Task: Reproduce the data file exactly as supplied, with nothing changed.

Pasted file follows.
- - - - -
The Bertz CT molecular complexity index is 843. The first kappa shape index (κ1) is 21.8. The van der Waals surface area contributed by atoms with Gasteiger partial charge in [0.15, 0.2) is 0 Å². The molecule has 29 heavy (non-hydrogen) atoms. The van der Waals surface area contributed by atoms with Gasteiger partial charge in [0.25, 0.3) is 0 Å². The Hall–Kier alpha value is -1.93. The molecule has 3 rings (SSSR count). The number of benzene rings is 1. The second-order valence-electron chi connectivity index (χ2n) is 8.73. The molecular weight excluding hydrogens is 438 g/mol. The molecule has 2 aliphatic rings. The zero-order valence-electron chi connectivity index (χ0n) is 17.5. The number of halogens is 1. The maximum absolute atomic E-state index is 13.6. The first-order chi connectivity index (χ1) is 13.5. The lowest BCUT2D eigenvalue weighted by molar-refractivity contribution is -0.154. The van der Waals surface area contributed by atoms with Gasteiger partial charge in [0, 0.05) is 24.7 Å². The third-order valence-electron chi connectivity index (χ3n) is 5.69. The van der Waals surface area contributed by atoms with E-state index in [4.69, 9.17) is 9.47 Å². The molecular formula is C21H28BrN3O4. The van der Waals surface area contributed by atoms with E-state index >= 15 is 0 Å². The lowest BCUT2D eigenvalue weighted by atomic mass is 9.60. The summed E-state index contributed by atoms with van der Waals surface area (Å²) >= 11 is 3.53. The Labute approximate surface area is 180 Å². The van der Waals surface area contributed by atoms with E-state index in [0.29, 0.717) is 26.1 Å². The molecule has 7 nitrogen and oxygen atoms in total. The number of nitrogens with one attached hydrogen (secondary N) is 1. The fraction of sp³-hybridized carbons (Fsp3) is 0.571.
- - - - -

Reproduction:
The Bertz CT molecular complexity index is 843. The first kappa shape index (κ1) is 21.8. The van der Waals surface area contributed by atoms with Gasteiger partial charge in [0.15, 0.2) is 0 Å². The molecule has 29 heavy (non-hydrogen) atoms. The van der Waals surface area contributed by atoms with Gasteiger partial charge in [0.25, 0.3) is 0 Å². The Hall–Kier alpha value is -1.93. The molecule has 3 rings (SSSR count). The number of benzene rings is 1. The second-order valence-electron chi connectivity index (χ2n) is 8.73. The molecular weight excluding hydrogens is 438 g/mol. The molecule has 2 aliphatic rings. The zero-order valence-electron chi connectivity index (χ0n) is 17.5. The number of halogens is 1. The maximum absolute atomic E-state index is 13.6. The first-order chi connectivity index (χ1) is 13.5. The lowest BCUT2D eigenvalue weighted by molar-refractivity contribution is -0.154. The van der Waals surface area contributed by atoms with Gasteiger partial charge in [0, 0.05) is 24.7 Å². The third-order valence-electron chi connectivity index (χ3n) is 5.69. The van der Waals surface area contributed by atoms with E-state index in [4.69, 9.17) is 9.47 Å². The molecular formula is C21H28BrN3O4. The van der Waals surface area contributed by atoms with E-state index >= 15 is 0 Å². The lowest BCUT2D eigenvalue weighted by atomic mass is 9.60. The summed E-state index contributed by atoms with van der Waals surface area (Å²) >= 11 is 3.53. The Labute approximate surface area is 180 Å². The van der Waals surface area contributed by atoms with E-state index in [0.29, 0.717) is 26.1 Å². The molecule has 7 nitrogen and oxygen atoms in total. The number of nitrogens with one attached hydrogen (secondary N) is 1. The fraction of sp³-hybridized carbons (Fsp3) is 0.571.